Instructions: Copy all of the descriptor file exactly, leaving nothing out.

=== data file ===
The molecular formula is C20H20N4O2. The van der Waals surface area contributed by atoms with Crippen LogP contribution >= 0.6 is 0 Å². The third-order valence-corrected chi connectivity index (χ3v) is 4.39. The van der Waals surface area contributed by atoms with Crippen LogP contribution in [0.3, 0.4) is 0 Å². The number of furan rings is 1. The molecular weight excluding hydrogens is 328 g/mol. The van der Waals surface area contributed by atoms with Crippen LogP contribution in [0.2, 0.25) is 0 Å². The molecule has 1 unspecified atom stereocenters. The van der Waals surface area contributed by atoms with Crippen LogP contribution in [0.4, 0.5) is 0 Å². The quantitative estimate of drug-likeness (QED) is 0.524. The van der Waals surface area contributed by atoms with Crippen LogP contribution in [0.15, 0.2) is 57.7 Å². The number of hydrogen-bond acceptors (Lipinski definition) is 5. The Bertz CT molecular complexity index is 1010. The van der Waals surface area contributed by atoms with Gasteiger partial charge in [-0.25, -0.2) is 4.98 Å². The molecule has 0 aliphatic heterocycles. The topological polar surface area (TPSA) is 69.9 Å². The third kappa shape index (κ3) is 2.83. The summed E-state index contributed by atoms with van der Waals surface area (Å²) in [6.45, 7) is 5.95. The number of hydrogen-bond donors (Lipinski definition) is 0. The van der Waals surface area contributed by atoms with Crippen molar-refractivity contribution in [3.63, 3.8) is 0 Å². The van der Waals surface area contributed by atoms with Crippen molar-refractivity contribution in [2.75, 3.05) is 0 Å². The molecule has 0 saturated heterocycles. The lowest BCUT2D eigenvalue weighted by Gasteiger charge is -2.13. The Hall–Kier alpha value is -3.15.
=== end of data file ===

The molecular formula is C20H20N4O2. The van der Waals surface area contributed by atoms with Crippen LogP contribution >= 0.6 is 0 Å². The third-order valence-corrected chi connectivity index (χ3v) is 4.39. The van der Waals surface area contributed by atoms with Crippen LogP contribution in [0.3, 0.4) is 0 Å². The number of furan rings is 1. The molecular weight excluding hydrogens is 328 g/mol. The van der Waals surface area contributed by atoms with Crippen LogP contribution in [0.2, 0.25) is 0 Å². The molecule has 1 unspecified atom stereocenters. The van der Waals surface area contributed by atoms with Crippen LogP contribution in [0.4, 0.5) is 0 Å². The quantitative estimate of drug-likeness (QED) is 0.524. The van der Waals surface area contributed by atoms with Crippen LogP contribution in [0.15, 0.2) is 57.7 Å². The number of hydrogen-bond acceptors (Lipinski definition) is 5. The Bertz CT molecular complexity index is 1010. The van der Waals surface area contributed by atoms with Gasteiger partial charge in [-0.25, -0.2) is 4.98 Å². The molecule has 0 aliphatic heterocycles. The topological polar surface area (TPSA) is 69.9 Å². The third kappa shape index (κ3) is 2.83. The summed E-state index contributed by atoms with van der Waals surface area (Å²) in [6.45, 7) is 5.95. The number of hydrogen-bond donors (Lipinski definition) is 0. The van der Waals surface area contributed by atoms with Crippen molar-refractivity contribution in [3.63, 3.8) is 0 Å². The van der Waals surface area contributed by atoms with Crippen molar-refractivity contribution in [2.75, 3.05) is 0 Å². The molecule has 0 saturated heterocycles. The lowest BCUT2D eigenvalue weighted by Gasteiger charge is -2.13. The Hall–Kier alpha value is -3.15.